Music in the Dark (Hardback)Sally Magnusson (author)
This nuanced and compassionate period novel from the author of The Sealwoman's Gift explores late-blooming love and rekindled ambition in the shadow of the nineteenth-century Highland Clearances.
Jamesina Ross is long finished with men. But one night a stranger seeking lodgings knocks on the door of her tenement flat. He doesn't recognise her, but she remembers him at once. Not that she plans to mention it. She has no intention of trusting anyone enough to let herself be vulnerable again.
A lifetime ago Jamesina Ross was bent on becoming a writer. She had a facility with words. She made up songs about the Highland glen where she lived and the kin who had worked that land for generations. When her community was threatened with eviction, she gave voice to that too. The women stood together, defiant and determined, but Jamesina's music was no match for one of the most brutal confrontations of the Highland Clearances.
Jamesina has borne the disfigurements of that day ever since, on her face and inside her head. It marked the end of a life of promise and the beginning of a very different one. Her lodger thinks that if she would only dare to open the past, she might have the chance of a future.
A beautiful exploration of unlooked-for love in later life, its contrariness and its awkward, surprising joys, this is a story about resilience, memory, resurrection - and those parts of who we are that nobody can take away.
Publisher: John Murray Press
Number of pages: 336
Weight: 447 g
Dimensions: 213 x 142 x 36 mm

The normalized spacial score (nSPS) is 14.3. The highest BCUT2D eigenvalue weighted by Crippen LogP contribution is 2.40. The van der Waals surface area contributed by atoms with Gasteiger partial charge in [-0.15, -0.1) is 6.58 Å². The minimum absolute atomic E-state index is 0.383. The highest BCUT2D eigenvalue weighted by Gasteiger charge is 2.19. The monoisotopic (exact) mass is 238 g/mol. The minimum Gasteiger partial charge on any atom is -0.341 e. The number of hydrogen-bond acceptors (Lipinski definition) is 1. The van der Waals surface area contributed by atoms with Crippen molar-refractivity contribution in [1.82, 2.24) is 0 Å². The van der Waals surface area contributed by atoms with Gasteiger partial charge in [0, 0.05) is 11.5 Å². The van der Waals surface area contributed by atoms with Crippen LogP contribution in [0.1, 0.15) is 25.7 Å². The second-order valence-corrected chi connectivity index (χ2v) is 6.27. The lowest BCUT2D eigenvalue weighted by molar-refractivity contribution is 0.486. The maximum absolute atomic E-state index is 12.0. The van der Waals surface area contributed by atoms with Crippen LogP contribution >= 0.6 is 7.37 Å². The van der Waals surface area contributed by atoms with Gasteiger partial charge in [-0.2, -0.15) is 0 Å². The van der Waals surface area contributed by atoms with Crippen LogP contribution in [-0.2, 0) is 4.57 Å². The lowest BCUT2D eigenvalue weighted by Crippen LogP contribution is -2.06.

'Music in the Dark is a beautifully-written piece of work, achieved with immense skill. The portrayal of Jamesina Ross as she is shattered and put back together by the light-touch constancy of Niall Munro is perfectly balanced. The minute focus on these two individuals tells a huge story of the C19th Highlands, Glasgow and North America that readers will find deeply affecting' - Shona MacLean
'An engrossing, beautifully written novel about the Highland Clearances and the long-term physical, emotional and psychological damage done to those who were forced from their homes and homeland. Like all good historical fiction, it both illuminates the past and speaks eloquently to the present' - James Robertson, author of The Testament of Gideon Mack
'A wonderful and moving story, beautifully told... an episode of history brought vividly to life' - Clare Chambers, author of Small Pleasures
'I absolutely loved this book. An important and brutal historical event - but also a tender and unusual love story. It gave me writer envy' - Kirsty Logan, author of The Gracekeepers
'Truer to the reality of clearance and what came after than many ostensibly factual accounts of those events' - James Hunter, author of Set Adrift Upon the World: The Sutherland Clearances
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